Democracy proved the briefest of interludes. Shegu Shagari’s civilian government lasted just four inept years before falling to the General Mohammed Buhari in 1983. Two years later he was for the chop too, with General Ibrahim Babangida taking the reins and promising another return to democracy. A presidential election finally went ahead in June 1993 with Moshood Abiola, a Yoruba from the south, claiming victory. Yet Babangida was unhappy with the results and annulled them within a fortnight, announcing another poll.
He never got to oversee it. Vice-president General Sani Abacha seized control instead, and he had no pretensions of giving up the military’s privileges. A grotesque caricature of an African dictator, he purged the army of potential coup plotters, abolished many institutions and locked up intellectuals, unionists and pro-democracy activists. His rule reached a nadir in 1995 with the judicial murder of the Ogoni activist Ken Saro-Wiwa – an act that led to Nigeria’s expulsion from the Commonwealth. Abacha didn’t care – he was getting rich stealing oil money from the government’s coffers.
Salvation finally came in June 1998, in what Nigerians called the ‘coup from heaven’. Aged 54, and worth about US$10 billion in stolen money, Abacha died of a heart attack in the arms of two prostitutes. His successor immediately announced elections and in February 1999, Olusegun Obasanjo, the former military leader and southern Yoruba Christian, was returned as president.
Obasanjo inherited a country in tatters. Free from the military yoke, the deep political and cultural differences between the north and south of the country began to play themselves out in an unruly manner. A major test came in 2000 when several northern states introduced sharia (Islamic law). Tensions between communities became inflamed, resulting in mass riots and bloodshed. The flames were fanned again in 2002 when Nigeria was due to hold the Miss World contest, an event that caused fresh outbreaks of fighting. During Obasanjo’s first term as president, over 10, 000 people were killed in communal violence.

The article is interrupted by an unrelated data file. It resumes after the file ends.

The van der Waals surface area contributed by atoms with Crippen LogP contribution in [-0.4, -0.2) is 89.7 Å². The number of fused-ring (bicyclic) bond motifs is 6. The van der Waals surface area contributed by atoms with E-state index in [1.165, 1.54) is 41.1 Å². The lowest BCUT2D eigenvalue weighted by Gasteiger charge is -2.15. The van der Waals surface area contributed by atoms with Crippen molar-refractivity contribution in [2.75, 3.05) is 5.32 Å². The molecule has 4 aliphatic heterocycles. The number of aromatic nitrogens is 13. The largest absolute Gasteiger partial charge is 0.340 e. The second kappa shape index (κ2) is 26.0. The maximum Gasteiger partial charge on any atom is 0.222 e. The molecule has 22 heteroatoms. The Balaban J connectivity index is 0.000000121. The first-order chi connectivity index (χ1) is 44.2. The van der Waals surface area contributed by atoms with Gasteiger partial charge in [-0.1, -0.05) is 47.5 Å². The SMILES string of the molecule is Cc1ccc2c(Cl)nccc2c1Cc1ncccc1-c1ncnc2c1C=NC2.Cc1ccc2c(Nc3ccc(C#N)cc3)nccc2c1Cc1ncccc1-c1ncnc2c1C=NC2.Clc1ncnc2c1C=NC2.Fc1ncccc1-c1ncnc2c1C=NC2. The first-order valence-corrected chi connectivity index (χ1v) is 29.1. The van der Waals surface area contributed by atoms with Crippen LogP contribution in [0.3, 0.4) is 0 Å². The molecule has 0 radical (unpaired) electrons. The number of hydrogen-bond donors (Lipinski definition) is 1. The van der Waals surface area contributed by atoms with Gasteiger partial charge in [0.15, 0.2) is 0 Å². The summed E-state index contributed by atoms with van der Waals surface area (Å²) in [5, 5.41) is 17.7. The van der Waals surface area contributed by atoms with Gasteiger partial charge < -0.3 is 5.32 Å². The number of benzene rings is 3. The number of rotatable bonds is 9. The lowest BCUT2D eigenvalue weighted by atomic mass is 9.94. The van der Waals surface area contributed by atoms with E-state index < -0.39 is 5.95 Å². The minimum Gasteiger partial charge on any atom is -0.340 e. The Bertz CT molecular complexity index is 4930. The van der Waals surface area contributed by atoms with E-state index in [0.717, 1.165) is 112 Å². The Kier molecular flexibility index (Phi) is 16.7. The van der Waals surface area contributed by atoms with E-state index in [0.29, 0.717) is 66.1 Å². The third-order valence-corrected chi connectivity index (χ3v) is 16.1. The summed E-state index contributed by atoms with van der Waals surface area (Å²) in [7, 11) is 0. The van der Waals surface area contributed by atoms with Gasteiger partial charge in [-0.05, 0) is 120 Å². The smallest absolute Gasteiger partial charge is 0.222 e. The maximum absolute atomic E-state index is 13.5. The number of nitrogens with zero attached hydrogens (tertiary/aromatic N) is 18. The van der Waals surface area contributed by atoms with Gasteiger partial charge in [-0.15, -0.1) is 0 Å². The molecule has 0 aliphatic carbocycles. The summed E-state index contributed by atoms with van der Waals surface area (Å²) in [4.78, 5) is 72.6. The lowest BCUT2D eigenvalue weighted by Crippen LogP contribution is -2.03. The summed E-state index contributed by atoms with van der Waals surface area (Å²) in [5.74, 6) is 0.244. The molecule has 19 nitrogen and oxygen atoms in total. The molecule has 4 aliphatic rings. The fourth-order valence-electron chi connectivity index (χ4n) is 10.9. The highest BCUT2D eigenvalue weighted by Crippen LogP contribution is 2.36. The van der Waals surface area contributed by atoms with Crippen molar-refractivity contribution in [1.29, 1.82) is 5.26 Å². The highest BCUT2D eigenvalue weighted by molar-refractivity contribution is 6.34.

One area where Obasanjo has had success was in returning Nigeria as a player on the international stage. Nigeria now plays a lead role in the Commonwealth and as a regional peacemaker. Obasanjo’s re-election in 2003 was generally regarded as consolidating civilian rule. Despite this, domestic critics have claimed his high international profile is a distraction from tackling Nigeria’s myriad problems.
Nigeria’s economy has not prospered. A much-publicised anti-corruption drive has had mixed results, claiming back some of Abacha’s stolen millions but netting few high-profile officials on the make. A major achievement was the cancelling of Nigeria’s debts in 2005, but attempts to revamp the neglected oil industry have been less successful. Repeated governments neglected the oil infrastructure to the point where Nigeria was left needing to import refined fuel at a higher price than it sold its crude for, resulting in frequent petrol shortages. Government plans to remove fuel subsidies in 2004 were met with a crippling general strike by Nigerians seeing cheap fuel as a birthright, having seen many of the other benefits of statehood pass them by. This sense of alienation is particularly acute in the oil-producing delta. In 2005, local militias put their case against marginalisation by launching guerrilla attacks on oil installations.
Elections are next due in 2007. With Obasanjo constitutionally barred from standing for a third term, Babangida fancies another attempt at running the country, this time as a civilian. As Nigeria continues to lurch from crisis to crisis, whoever takes on the challenge will have a lot on their plate.